Please enjoy this brilliant article written by Om Reiki founder, Jeremy O’Carroll.

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One of the challenges prospective Reiki students face is finding a quality course. With no official governing body to ensure standards, many classes can be laughably bad.

No more than a few hours in length. No course materials. Uncommitted teachers. They often have little to recommend them beyond an attunement and, hopefully, an encouraging word or two.

Not surprisingly, this lack of quality control has spawned hundreds of Reiki associations worldwide – all of them hoping, in some way or another, to help guarantee a certain set of standards.

In many ways, this is a praiseworthy thing, and since I’ve started my teaching career, I’ve always been a member of an association. Membership is voluntary, but it does give me a degree of credibility, and ideally, helps challenge me to ever-higher standards.

The downside of membership, however, is bureaucracy. As Reiki healers, we do what we do because we love working with energy and helping people.

That is what we live for. That is what we want to get out into the world and do.

We want to feel Reiki energy coursing through us. We want to heal the planet. We want to help people connect to a deep part within themselves.

What we don’t want to do is spend large chunks of time filling out forms and obeying rules we don’t believe in.

Of course, when associations are run well, you will hopefully believe in their rules and find sense in their forms. The challenge for associations, however, is to find a balance between ensuring standards and getting out of the way.

They need quality controls to have a reason to exist, but if they interfere too much in a healer’s work, they become an unwanted pain.

The Challenges of COVID

For the most part, Reiki associations do, thankfully, operate mostly in the background. Since the introduction of COVID, however, a new set of challenges has arisen, challenges that typically require more governance.

In some ways, this is a good thing, for associations can help healers navigate the minefield of COVID safety regulations. In other ways, it can lead to overregulation and a failure to move with the times and innovate.

In particular, dissension has recently arisen around the issue of online teaching. Is it a valid way to teach Reiki? Or will it lead to a drop in standards and unacceptably poor quality courses?

While there are exceptions, most Reiki associations have taken the position that you simply can’t teach Reiki online and have banned their members from doing so.

In fact, some have gone so far as to ban members from teaching any form of Reiki online, whether they call it by another name or openly state that online teaching is not recognized by their association.

I have to admit that before COVID, this position seemed sensible to me. I mean, how can you teach Reiki online? Don’t you need to give the attunements in person? Don’t you need to be in the same room as other students to practise properly with them?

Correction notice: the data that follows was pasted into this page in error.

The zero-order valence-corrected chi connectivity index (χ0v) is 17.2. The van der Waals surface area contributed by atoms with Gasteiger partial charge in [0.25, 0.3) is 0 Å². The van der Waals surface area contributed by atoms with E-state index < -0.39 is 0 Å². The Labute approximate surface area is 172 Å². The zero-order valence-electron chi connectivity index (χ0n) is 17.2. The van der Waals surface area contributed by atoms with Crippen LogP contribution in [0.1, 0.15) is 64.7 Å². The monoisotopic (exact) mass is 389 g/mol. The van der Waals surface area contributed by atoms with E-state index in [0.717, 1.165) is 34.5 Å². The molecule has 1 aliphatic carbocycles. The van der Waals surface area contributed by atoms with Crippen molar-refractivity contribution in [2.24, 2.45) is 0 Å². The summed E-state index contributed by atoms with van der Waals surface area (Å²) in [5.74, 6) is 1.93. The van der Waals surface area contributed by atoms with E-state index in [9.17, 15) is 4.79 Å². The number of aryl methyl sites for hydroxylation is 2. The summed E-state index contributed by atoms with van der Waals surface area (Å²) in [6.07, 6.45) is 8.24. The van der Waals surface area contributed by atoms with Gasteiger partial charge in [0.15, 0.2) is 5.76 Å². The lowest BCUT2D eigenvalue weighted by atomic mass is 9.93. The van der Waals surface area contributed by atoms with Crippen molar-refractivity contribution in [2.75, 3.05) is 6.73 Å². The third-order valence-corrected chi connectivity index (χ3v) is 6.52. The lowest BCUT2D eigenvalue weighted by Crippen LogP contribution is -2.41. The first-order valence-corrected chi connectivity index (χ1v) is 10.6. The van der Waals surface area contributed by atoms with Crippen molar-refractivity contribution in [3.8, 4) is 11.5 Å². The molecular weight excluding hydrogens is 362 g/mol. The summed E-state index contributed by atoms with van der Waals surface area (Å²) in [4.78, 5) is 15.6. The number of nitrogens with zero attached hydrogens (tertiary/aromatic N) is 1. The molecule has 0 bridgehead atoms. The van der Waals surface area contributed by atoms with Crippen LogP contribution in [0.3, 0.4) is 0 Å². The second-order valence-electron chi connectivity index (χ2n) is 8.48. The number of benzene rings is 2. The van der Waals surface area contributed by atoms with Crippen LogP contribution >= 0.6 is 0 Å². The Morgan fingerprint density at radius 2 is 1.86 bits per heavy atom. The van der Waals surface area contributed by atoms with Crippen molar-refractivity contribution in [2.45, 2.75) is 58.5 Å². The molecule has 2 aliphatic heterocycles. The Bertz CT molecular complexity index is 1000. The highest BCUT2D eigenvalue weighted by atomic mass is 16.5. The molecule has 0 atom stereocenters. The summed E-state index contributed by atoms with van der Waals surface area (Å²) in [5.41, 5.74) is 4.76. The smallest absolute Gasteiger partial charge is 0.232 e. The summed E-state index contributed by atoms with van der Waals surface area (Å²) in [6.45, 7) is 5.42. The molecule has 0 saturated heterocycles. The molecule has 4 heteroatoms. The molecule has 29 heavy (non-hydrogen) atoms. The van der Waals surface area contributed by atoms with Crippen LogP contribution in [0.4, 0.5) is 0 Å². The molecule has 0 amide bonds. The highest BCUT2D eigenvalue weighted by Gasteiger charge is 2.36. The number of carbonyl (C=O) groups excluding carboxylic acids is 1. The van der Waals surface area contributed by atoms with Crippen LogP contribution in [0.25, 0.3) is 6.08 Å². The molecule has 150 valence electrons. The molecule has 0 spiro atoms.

To do anything else seemed laughable, and all but sure to guarantee shoddy standards and incapable students.

My Online Experiment

With Melbourne being the ‘lockdown capital of the world’, I’ve had to cancel or postpone a lot of my courses. For a while, I just accepted my fate, but eventually, last year, when lockdown was firmly entrenched and not going anywhere, I decided I wanted to do something for students who had enrolled in classes that had been repeatedly pushed back to a later and later date. In the end, I chose to run some courses in two parts: the first part would be unofficial and conducted online. The second part would be done in person.

Effectively, everyone got to do the course twice: once online and once in person. Ideally, this would give students some healing tools to practise while stuck at home during lockdown, but even in the worst-case scenario – if the online courses were garbage – I’d still get to teach them everything in person.

So by my way of thinking, there was no downside to my students, and potentially a good deal of upside depending on how well my online classes went.

Before my first class, I was confident that certain components could be taught well online: the meditations, the Reiki precepts, all of the Reiki theory – there was no reason they couldn’t be as good as in a regular class.

But what about attunements?

What about the Reiki healing?

To my surprise, the online attunements worked a treat. All of my Level 1 students connected to Reiki energy and, like in a regular course, could enjoy practising their new skill right away.

Admittedly, for Reiki 1, where there is no distance healing, the emphasis was mostly on self-healing. But I did get participants to practise on pets, family, plants, and anyone or anything they could get their hands on – and everything worked beautifully!

In fact, students seemed to connect to Reiki energy just as well as in a normal class – something I could verify later on when I met them in person.

What I Learned from My Online Experiment

Reflecting on my experience, it became clear that I had become blinded by tradition. Reiki had always been taught a certain way, so I presumed that was the way it needed to be taught. But that is, of course, laughably illogical.

Even so, when I tried to explain this to Reiki associations and healers, they would typically remain skeptical and trot out the usual mantra: ‘Reiki can’t be taught online’.

The problem with this position is that it all too clearly mirrors people who say that regular Reiki is itself fake, a placebo, ‘demonic’ or whatnot, even when they have never tried or experienced it.

You have probably come across people like this, and unless you’re in a particularly Zen state of mind, it is frustrating. For how can they judge something they have never tried? It’s like saying a particular dish at a particular restaurant tastes terrible when you have never eaten it. It just makes no sense.